Treatment of Cu-CMP Waste Streams Containing Copper(II) using Polyethyleneimine (PEI)
AdvisorOgden, Kimberly L
Committee ChairOgden, Kimberly L
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PublisherThe University of Arizona.
RightsCopyright © is held by the author. Digital access to this material is made possible by the University Libraries, University of Arizona. Further transmission, reproduction or presentation (such as public display or performance) of protected items is prohibited except with permission of the author.
AbstractThe semiconductor industry has been growing at a fast pace in the last several decades and this growth is expected to continue in the future. One process that is repeated several times in a microchip fabrication is the Chemical Mechanical Planarization (CMP). CMP is a critical process that must be employed after the metal deposition step to eliminate any topography over which the next layer must be processed. Today, copper interconnect is widely used. In addition to possess a high resistance to electro migration effects and low electrical resistivity, copper techniques require fewer (approximately 25%) processing steps. CMP and post-CMP cleaning processes are projected to account for 50 percent of the water consumed by fabrication's ultra pure water. While there are a variety of treatment schemes currently available for the removal of heavy metals from CMP wastewater streams, many introduce additional chemicals to the process, have large space requirement, or are not effective. Polyethyleneimine (PEI) is well known to use in the ion metal affinity chromatography (IMAC) due to the great metal ion binding abilities. While work has been conducted on the use of PEI on membrane filtration for binding metals from industrial wastewaters, the experiments performed in this research are novel with respect to the waste (Cu CMP) treated as well as the method of packed bed column treatment. This research focused primarily on the study of an alternative technique to remove both metal ions and metal-chelated complexes from Cu CMP wastewater streams. Not only copper, wastewater often contains chelating agents, surfactant, organic compounds, and inhibitors. Thus, most of the time copper ions form complexes with chelating agents, which made typical ion exchange resins ineffective. The work, then, explored the effect of components typically found in Cu CMP waste streams on the binding of copper ions to PEI. The competitive binding of copper between PEI and other complexing agents were also investigated. A secondary focus of this study was to fully develop and characterize the column performance and behavior. This includes the understanding of the chemistry of CMP waste characterization. This treatment technique using a PEI packed bed column showed great copper binding capacity. The column is capable of removing Cu CMP waste streams, which contain both copper ions and copper complexes, due to the unique ability of PEI that can play both cation and anion exchanger roles. This waste treatment technique is feasible for the semiconductor industry as large volumes of copper contaminated solutions from actual waste can be concentrated twelve-fold for metal recovery using hydrochloric acid. The adsorbent can be regenerated more than hundred of times with changing in the performance and the reproducibility.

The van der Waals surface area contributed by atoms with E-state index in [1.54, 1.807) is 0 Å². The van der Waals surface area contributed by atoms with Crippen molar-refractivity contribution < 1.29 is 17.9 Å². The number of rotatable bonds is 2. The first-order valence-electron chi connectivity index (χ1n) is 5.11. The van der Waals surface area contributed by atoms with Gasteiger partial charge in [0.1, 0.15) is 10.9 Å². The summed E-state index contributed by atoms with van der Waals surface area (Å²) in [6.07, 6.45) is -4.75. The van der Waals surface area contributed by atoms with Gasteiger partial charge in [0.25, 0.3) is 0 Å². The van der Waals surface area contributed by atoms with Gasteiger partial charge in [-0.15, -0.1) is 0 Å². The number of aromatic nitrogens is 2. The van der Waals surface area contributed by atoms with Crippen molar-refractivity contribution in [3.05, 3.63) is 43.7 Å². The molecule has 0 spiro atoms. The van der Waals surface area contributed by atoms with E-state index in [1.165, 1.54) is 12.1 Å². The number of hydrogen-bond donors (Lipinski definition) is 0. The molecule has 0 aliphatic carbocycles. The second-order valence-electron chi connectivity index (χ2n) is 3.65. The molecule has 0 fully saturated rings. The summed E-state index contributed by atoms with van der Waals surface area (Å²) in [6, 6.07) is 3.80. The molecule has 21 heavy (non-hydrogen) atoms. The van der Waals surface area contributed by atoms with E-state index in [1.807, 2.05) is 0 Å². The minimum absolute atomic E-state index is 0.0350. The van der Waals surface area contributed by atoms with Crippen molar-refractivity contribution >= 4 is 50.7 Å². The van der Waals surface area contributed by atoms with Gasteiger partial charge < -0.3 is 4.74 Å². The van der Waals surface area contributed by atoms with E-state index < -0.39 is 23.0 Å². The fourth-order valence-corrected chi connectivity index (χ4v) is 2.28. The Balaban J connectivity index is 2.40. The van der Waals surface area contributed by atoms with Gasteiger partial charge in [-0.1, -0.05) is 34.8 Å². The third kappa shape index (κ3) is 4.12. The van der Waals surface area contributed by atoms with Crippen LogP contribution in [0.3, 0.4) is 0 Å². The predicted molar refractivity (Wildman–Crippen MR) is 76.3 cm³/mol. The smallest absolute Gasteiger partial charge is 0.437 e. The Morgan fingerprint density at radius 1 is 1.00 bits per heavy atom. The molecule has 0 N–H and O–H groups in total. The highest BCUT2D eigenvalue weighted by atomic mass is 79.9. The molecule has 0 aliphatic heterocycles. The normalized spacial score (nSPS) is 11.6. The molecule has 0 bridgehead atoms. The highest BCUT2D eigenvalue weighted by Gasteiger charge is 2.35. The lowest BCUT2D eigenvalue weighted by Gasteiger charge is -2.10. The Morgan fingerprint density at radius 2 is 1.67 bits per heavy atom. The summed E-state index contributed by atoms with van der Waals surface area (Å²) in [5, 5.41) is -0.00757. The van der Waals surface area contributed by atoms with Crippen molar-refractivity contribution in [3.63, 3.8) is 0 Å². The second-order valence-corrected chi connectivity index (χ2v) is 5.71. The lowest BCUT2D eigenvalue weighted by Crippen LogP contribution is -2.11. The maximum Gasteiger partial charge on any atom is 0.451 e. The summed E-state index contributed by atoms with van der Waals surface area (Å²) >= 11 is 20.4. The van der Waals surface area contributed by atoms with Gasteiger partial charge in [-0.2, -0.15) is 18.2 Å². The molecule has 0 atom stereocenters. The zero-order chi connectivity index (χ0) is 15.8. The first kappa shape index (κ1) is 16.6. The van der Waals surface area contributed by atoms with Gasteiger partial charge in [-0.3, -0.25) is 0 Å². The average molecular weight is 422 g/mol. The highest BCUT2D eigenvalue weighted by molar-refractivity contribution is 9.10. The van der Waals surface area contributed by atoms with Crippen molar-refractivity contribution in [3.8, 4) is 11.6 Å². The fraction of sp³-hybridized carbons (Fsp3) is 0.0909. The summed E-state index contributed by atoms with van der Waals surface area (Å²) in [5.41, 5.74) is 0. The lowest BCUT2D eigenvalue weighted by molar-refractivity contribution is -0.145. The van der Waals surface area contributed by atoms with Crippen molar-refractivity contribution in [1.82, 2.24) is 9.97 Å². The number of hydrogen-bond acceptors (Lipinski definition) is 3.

Degree ProgramChemical Engineering